By now, most people are aware that the American healthcare system is among the most dysfunctional institutions imaginable, with the highest costs in the world, and some of the worst outcomes of any advanced country. That being said, there are still those who deny the necessity of completely overhauling the system, and as such, it is useful to take some time and go over the essential facts of the matter. As always, all sources will be listed at the end.
America’s Poor Health Outcomes
It has become increasingly common in recent years to argue that the People’s Republic of China (PRC) is no longer socialist, due to the market reforms that were put into place during the leadership of Deng Xiaoping (which continue to the present day). It is claimed that the proclamations of the Communist Party of China (which has always maintained that the country is socialist) are merely an ideological smokescreen, designed to cover up their supposed embrace of capitalist economics. However, an examination of the facts quickly reveals this view to be erroneous; the PRC is still a socialist country…
Recent years have brought a sharp uptick in the number of people interested in the policies and ideas of the political left. In order to clarify some basic points of confusion, and provide answers to some frequently asked questions, this short primer has been prepared. I encourage the reader to provide feedback if they feel that anything useful has been omitted. As always, all sources are listed at the end.
Question #1: What’s Wrong With Capitalism?
In his 1936 book The General Theory of Employment, Interest, and Money, the famed economist John Maynard Keynes noted that the main problems…
The United States has long seen itself as a very special nation, playing a uniquely noble role on the world stage. While other nations are said to be guided by vulgar self-interest, the United States is supposedly different; the primary goal of American foreign policy is, according to the State Department’s website, to “promote and demonstrate democratic values and advance a free, peaceful, and prosperous world.” But how well does the United States live up to those so-called “democratic values”? Does it in fact promote the cause of a “free, peaceful, and prosperous world”? Let’s look at the facts.
It is truly incredible to see some people denying the existence of fascism in the United States. Stephen Miller was caught citing explicitly white-supremacist publications in his emails, and yet he was allowed to serve as a White House senior policy advisor (seemingly the one member of the administration Trump couldn't find it in himself to fire), and now continues to make appearances in the mainstream media! Utterly baffling.
Anyone engaging in political discussion (both online and off) will be aware of certain classic right-wing and liberal talking points, which are often used to hand-wave away arguments and evidence provided by socialists. In order to deal with these common points, it is necessary to make a brief survey of the evidence. As always, all sources will be listed at the end.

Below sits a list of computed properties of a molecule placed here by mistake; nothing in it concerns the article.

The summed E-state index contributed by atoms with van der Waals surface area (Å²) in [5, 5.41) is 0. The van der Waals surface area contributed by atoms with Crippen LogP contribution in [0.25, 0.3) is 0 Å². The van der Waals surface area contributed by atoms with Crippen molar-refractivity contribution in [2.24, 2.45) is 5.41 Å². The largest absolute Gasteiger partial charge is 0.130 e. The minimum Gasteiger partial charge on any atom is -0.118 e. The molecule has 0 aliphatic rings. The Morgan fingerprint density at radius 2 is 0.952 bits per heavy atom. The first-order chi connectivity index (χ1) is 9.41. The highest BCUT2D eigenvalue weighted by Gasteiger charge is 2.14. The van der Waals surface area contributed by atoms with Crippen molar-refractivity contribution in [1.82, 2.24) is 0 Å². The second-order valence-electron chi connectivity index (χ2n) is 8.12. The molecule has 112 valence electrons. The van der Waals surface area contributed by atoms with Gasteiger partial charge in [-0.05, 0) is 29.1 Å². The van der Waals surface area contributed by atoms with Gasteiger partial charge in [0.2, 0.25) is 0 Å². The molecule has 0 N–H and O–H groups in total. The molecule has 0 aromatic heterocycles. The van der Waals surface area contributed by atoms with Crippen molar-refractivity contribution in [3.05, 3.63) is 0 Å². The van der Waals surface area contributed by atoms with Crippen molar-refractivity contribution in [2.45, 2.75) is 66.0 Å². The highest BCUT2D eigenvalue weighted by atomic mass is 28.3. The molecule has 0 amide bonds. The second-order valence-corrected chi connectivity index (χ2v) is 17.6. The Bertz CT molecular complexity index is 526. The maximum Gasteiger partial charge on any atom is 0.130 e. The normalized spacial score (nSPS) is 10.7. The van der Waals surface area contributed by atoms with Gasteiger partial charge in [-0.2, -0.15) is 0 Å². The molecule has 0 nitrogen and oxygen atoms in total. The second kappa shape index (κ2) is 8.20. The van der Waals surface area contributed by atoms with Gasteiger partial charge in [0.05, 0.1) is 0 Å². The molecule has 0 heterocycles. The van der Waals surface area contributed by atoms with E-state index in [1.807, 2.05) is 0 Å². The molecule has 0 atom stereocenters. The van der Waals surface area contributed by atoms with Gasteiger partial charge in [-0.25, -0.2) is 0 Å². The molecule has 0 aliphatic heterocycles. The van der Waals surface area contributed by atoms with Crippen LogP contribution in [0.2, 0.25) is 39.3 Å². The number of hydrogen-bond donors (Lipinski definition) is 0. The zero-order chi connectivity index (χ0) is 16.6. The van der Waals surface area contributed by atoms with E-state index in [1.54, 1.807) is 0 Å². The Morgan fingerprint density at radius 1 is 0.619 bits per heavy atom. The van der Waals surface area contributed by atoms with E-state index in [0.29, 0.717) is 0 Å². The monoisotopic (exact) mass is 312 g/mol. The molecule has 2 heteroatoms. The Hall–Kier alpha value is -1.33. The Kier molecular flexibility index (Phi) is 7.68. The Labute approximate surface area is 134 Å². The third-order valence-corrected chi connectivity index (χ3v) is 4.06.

Talking Point #1: “Socialism Always Fails, Just Look at Venezuela!”
The American labor movement has been in a steady decline over the last several decades. Despite the fact that most Americans have a positive view of labor unions, membership has fallen dramatically since its peak in 1954 (when it stood at about 34.8% of the workforce), reaching a dismal low of 10.7% in 2017. …
For the past several years, there has been an intense debate over whether or not there should be an increase in the United States’ minimum wage. While the vast majority of Americans favor raising the minimum wage to $15-an-hour, there have been those who claim that such a move would pose a threat to the economy, potentially causing massive job losses, and possibly even reducing incomes for low-wage workers. In order to assess the truth of these claims, it is necessary to look through the available evidence on the topic. As always, all sources are listed at the end.
Excellent article. I'd also note that there is very robust evidence that expanding health coverage via public programs has a significant poverty-reducing effect. For example, a 2019 paper in the American Journal of Public Health found that food insecurity fell after the ACA’s Medicaid expansion, suggesting that “health insurance provision has spillover effects that reduce other dimensions of poverty.”
Similarly, a 2019 paper in Health Affairs found that “Medicaid expansion caused a significant reduction in the poverty rate.” Interestingly, Medicaid’s antipoverty impact “grew over the past decade independent of expansion, by shielding beneficiaries from growing out-of-pocket spending.” From all of this, it seems clear that if we were to achieve universal coverage, it would have an even more potent poverty-fighting effect.
Good article. I think it's also important to note that even if we do get these sorts of reforms (i.e. those contained in S.1), there is still the problem that ordinary people have shockingly little influence in public policy. Just last year, a new study in the Social Science Quarterly confirmed what we already knew, that "the affluent have substantial influence over policy making while average Americans have little to no influence." This issue ultimately goes to the root of the American socio-economic system, with problems like inequality, class divide, and so on. These things need to be the real focus of our efforts, alongside pushing for things like S.1.
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